Dentists are no strangers to debt. Between the costs of an education, getting licensed and then opening and operating a practice, borrowing money is a necessary evil. If you find yourself overwhelmed by credit card debt in particular, you're not alone. Continue below to WalletHub's assessment of credit card debt in 2017.
Everyone has debt — be it the thousands you borrowed to go to dental school or a car loan you’ve just about paid off, most people will go through life owing money. Credit card debt is an especially insightful tool for gauging a population's financial health and predicting economic outlooks.
WalletHub, a personal finance website, crunched the numbers for 2017 and gleaned a few surprising facts about Americans’ credit card debt. With 2016 netting some of the greatest credit debt since the Great Recession, the new year was bound to face its own set of struggles.
According to WalletHub analysts, although 2017 got off to a good start with more than $30 billion in first-quarter pay down, $33 billion in new debt was accumulated over the next quarter.
“WalletHub projects that we will end 2017 with more than $60 billion in new credit card debt,” WalletHub reported. “That would mean we’d owe well over $1 trillion in credit card debt overall.”
Below are some highlights from the study, and a few ways you can improve your own credit health going into 2018.
·The second quarter of 2017 saw the second-highest amount of credit debt since 2008.
·2016’s final-quarter debt was 130 percent above the post-recession average.
·Charge-off rates are at all-time lows, leading lenders to extend credit. Analysts believe these extensions will lead to a bubble burst.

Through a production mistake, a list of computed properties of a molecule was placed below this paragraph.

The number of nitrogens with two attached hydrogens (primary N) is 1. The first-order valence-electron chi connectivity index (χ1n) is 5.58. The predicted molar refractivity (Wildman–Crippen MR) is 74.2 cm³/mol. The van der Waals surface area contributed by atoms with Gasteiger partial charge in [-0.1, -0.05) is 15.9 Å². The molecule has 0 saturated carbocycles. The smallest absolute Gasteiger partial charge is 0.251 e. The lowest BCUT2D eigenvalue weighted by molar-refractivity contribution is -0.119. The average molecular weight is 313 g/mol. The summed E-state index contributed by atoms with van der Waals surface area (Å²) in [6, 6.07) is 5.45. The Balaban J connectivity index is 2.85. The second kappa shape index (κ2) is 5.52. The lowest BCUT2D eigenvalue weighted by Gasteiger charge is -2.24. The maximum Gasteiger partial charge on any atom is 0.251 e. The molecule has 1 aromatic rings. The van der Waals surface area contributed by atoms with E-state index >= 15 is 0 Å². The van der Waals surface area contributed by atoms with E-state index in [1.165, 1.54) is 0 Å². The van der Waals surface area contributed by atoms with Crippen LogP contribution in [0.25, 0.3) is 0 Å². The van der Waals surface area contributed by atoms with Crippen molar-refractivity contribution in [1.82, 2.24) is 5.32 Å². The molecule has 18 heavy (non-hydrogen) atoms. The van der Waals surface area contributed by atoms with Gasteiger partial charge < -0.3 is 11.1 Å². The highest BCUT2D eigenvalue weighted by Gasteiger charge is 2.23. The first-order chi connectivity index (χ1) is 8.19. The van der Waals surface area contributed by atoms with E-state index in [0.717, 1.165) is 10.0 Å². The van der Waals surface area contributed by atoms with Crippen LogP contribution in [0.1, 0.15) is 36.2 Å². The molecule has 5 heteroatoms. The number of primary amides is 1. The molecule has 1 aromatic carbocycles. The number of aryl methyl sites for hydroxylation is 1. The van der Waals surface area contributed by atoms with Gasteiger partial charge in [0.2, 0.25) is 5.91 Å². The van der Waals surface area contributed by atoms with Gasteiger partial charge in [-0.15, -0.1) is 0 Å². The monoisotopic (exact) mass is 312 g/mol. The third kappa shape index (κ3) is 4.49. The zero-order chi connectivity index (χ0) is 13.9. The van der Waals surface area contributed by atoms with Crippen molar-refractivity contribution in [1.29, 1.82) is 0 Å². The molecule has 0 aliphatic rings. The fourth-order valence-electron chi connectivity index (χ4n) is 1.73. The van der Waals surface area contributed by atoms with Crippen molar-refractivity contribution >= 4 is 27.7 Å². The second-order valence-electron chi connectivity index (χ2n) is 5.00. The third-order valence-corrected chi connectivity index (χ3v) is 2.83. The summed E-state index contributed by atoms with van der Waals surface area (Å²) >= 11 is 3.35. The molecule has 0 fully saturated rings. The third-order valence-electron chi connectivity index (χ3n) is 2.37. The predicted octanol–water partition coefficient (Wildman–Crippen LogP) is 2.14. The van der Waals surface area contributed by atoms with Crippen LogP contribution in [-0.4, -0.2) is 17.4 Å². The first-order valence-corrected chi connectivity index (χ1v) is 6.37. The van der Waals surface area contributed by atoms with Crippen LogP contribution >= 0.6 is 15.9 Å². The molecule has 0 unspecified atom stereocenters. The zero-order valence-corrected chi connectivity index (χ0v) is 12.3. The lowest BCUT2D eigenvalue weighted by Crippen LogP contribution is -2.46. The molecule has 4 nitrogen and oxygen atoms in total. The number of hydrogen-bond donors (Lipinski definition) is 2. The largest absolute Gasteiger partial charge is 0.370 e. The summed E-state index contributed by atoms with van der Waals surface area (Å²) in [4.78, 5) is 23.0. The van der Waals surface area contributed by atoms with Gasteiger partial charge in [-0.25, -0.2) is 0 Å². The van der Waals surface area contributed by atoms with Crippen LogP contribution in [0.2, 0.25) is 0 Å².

·The average credit card debt per household as of Q2 2017 is $7,996, five percent higher than a year ago.
Managing Your Debt
WalletHub’s experts recommend the following strategies to get yourself on a path to financial health.
1. Develop a reasonable budget. While you most likely have a solid idea of what you can spend, sometimes our impulses get the better of us. Once you have a budget in place, task yourself with sticking to it by creating a rank-order, or a priority list, for your expenses. Sorry, but this means the fun stuff goes at the bottom.
2. Take the Island Approach. Sadly, this does not mean taking a nap in a hammock. The Island Approach strategy entails keeping several credit cards for different expenses. Offers that allow you to transfer your debt to another line with a limited 0 percent interest period can help you pay off your cards faster.
3. Tackle your largest debts head-on. As the old saying goes, just get it over with. Putting more money into balances with the highest interest rate and paying the minimum on your other debts will benefit your standing in the long run.
4. Reassess your life. Sometimes, the best budget planning means advancing your career or simplifying your life. If you feel overwhelmed by debt, look at your situation as an opportunity to gain new skills or move up in your field.
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